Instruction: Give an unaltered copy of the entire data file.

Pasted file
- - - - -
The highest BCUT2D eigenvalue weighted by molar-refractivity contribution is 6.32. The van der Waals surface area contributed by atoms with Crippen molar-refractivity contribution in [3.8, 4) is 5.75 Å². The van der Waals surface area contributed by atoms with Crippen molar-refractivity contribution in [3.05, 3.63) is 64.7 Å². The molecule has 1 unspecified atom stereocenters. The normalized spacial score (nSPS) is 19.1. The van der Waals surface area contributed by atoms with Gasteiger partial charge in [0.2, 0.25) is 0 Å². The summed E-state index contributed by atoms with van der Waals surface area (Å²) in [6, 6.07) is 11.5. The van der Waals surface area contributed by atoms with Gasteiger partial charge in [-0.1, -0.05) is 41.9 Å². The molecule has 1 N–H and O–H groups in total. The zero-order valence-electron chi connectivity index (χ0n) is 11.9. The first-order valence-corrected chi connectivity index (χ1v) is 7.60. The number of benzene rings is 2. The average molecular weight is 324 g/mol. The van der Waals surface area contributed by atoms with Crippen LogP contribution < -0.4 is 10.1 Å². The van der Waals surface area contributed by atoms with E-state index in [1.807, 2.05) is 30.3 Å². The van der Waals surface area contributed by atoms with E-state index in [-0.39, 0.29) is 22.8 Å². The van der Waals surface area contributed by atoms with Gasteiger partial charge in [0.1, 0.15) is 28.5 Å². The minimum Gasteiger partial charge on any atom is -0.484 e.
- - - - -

The highest BCUT2D eigenvalue weighted by molar-refractivity contribution is 6.32. The van der Waals surface area contributed by atoms with Crippen molar-refractivity contribution in [3.8, 4) is 5.75 Å². The van der Waals surface area contributed by atoms with Crippen molar-refractivity contribution in [3.05, 3.63) is 64.7 Å². The molecule has 1 unspecified atom stereocenters. The normalized spacial score (nSPS) is 19.1. The van der Waals surface area contributed by atoms with Gasteiger partial charge in [0.2, 0.25) is 0 Å². The summed E-state index contributed by atoms with van der Waals surface area (Å²) in [6, 6.07) is 11.5. The van der Waals surface area contributed by atoms with Gasteiger partial charge in [-0.1, -0.05) is 41.9 Å². The molecule has 1 N–H and O–H groups in total. The zero-order valence-electron chi connectivity index (χ0n) is 11.9. The first-order valence-corrected chi connectivity index (χ1v) is 7.60. The number of benzene rings is 2. The average molecular weight is 324 g/mol. The van der Waals surface area contributed by atoms with Crippen LogP contribution < -0.4 is 10.1 Å². The van der Waals surface area contributed by atoms with E-state index in [1.807, 2.05) is 30.3 Å². The van der Waals surface area contributed by atoms with E-state index in [-0.39, 0.29) is 22.8 Å². The van der Waals surface area contributed by atoms with Gasteiger partial charge in [0.1, 0.15) is 28.5 Å². The minimum Gasteiger partial charge on any atom is -0.484 e.